Thank you for the review. Seems like a part of the review is not available yet. When I click on the “Keep on reading” link I get a error page not found. Tried different browsers. I hope this can be corrected. Keep up the great work!

  5. Mike Lim says:

    “The possibility to equip it with 64 gigabytes of RAM”

    Though not officially supported, NUC8 do support 64 GB RAM and many have used it as ESXi server (see https://www.virten.net/2020/03/intel-nuc-with-64gb-memory-support-6th-10th-gen/ and https://madlabber.wordpress.com/2019/07/13/running-esxi-6-7-on-a-bean-canyon-intel-nuc-nuc8i5beh/)

  6. Mike Lim says:

    I am surprised by the CPU benchmark values. A comparison between NUC8(i5-8258U) and NUC10 (i5-10210U) CPUs show quite a big difference at https://www.cpubenchmark.net/compare/Intel-i5-8259U-vs-Intel-i5-10210U/3299vs3542 with values of 8371 and 6486 respectively.

    • RadarJammer says:

      No surprise there: you linked table shows i5-8258U with 28W and the i5-10210U with 15W!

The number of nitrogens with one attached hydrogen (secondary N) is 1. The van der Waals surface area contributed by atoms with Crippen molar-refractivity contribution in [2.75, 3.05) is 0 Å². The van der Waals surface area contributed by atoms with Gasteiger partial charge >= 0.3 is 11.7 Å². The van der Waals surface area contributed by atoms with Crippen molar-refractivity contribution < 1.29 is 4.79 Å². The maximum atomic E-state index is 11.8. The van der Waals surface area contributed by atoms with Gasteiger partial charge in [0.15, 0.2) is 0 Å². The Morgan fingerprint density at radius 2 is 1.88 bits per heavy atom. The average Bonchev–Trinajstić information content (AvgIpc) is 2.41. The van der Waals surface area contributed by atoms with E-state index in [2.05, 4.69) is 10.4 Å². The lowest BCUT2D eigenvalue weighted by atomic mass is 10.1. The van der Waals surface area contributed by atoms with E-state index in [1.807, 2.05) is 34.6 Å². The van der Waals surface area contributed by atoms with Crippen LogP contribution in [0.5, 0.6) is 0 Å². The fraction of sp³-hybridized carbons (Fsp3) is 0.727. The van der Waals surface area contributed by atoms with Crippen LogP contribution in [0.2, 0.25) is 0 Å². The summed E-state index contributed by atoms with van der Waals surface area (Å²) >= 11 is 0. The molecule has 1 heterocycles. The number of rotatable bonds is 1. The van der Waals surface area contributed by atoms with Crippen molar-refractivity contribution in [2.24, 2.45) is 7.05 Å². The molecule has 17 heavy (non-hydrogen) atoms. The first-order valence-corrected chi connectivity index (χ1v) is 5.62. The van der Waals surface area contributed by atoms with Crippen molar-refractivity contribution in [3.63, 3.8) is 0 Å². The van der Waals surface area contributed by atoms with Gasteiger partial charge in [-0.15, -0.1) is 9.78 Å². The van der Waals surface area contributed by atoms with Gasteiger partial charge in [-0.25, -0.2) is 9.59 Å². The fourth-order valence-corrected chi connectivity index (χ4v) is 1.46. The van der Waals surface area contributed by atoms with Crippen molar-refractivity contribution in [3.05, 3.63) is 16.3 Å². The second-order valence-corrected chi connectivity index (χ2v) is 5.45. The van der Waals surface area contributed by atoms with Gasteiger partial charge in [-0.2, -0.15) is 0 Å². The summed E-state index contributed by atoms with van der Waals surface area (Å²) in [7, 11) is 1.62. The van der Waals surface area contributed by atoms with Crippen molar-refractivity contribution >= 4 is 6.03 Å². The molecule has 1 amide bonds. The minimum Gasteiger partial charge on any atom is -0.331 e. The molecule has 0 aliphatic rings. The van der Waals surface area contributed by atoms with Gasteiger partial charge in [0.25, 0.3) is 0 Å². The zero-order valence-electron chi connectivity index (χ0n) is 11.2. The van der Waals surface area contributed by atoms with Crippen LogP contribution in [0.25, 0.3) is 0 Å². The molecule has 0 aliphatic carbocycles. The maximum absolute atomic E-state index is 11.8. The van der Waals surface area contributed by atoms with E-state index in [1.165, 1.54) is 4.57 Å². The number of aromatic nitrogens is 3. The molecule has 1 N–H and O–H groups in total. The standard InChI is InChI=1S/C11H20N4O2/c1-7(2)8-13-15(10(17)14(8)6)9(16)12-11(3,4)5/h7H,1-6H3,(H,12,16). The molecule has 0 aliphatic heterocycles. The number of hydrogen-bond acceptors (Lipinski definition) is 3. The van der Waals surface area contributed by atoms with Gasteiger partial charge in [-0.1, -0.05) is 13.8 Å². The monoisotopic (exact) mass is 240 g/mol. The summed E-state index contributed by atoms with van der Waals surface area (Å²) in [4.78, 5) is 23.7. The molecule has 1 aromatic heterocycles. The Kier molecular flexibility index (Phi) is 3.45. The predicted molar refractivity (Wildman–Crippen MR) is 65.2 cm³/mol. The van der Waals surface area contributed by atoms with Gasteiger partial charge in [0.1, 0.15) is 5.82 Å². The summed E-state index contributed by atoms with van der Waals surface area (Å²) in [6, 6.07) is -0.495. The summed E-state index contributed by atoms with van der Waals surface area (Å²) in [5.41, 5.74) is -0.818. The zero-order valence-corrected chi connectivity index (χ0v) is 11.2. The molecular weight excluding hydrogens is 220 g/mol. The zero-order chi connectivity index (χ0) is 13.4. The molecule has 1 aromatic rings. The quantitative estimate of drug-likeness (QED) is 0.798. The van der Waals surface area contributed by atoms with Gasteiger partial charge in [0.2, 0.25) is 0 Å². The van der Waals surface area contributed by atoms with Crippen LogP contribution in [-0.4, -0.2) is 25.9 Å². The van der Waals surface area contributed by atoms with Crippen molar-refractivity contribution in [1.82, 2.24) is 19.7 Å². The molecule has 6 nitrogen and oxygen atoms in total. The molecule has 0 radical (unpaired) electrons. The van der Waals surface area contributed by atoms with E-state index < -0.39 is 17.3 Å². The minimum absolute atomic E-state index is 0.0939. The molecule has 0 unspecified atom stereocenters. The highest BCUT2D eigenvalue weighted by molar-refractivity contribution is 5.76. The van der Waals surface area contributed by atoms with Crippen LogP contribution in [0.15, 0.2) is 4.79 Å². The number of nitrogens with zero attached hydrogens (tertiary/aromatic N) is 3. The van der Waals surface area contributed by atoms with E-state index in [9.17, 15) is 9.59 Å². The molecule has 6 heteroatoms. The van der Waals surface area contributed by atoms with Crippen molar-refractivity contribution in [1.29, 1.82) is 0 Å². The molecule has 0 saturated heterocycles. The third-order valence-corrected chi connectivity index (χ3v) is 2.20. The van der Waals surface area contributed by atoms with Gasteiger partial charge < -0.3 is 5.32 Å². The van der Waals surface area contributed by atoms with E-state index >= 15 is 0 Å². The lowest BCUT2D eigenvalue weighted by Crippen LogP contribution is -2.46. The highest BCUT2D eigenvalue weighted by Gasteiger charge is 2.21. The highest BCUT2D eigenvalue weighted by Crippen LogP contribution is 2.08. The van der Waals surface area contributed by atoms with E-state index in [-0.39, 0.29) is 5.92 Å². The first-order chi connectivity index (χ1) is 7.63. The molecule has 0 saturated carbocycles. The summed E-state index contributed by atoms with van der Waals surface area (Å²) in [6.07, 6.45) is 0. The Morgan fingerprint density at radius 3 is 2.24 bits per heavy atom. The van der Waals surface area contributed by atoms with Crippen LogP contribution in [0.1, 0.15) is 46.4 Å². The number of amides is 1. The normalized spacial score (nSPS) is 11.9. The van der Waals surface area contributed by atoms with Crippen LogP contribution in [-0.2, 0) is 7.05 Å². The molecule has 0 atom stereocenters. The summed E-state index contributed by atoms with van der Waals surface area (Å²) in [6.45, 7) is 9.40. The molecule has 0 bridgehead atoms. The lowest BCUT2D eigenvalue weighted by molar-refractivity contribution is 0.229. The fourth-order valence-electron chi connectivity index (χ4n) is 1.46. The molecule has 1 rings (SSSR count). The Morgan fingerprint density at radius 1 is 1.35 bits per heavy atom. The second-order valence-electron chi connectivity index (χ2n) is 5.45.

But in the NUC10 is allowed 30W, while the iGPU needs less energy than that of the predecessor.

      Im my NUC10i5 mainboard with attached Noctua cooler and HW-Info running in the background, the CPU package average is 8W with maximum shown as 40W.

      Temps range between 30°C and 82°C with an average of 42°C.

      • pipsel says:

        How do you attached a Noctua cooler to the NUC? And which cooler did you use? Have you done this to reduce noise or to improve performance?

  7. Mike Lim says:

    “The possibility to equip it with 64 gigabytes of RAM might make it interesting as a micro server.”

    Many users have been successful running ESXi with 64 GB RAM on NUC8. See https://madlabber.wordpress.com/2019/07/13/running-esxi-6-7-on-a-bean-canyon-intel-nuc-nuc8i5beh/ and https://www.virten.net/2020/03/intel-nuc-with-64gb-memory-support-6th-10th-gen/. Supported RAM speed is slower at DDR4-2400 vs DDR4-2666 on NUC10.

  8. marcolopes says:

    Did Intel just made a NEW “REVERSED” version of the FAN just to make it “incompatible” with, let’s say, NUC v8 versions???

    I just HATE that!!! Damn these manufacturers. I just moved away from lenovo, because they make a NEW fan model for every “SAME LINE” of tiny PCs!

    Did you noticed that?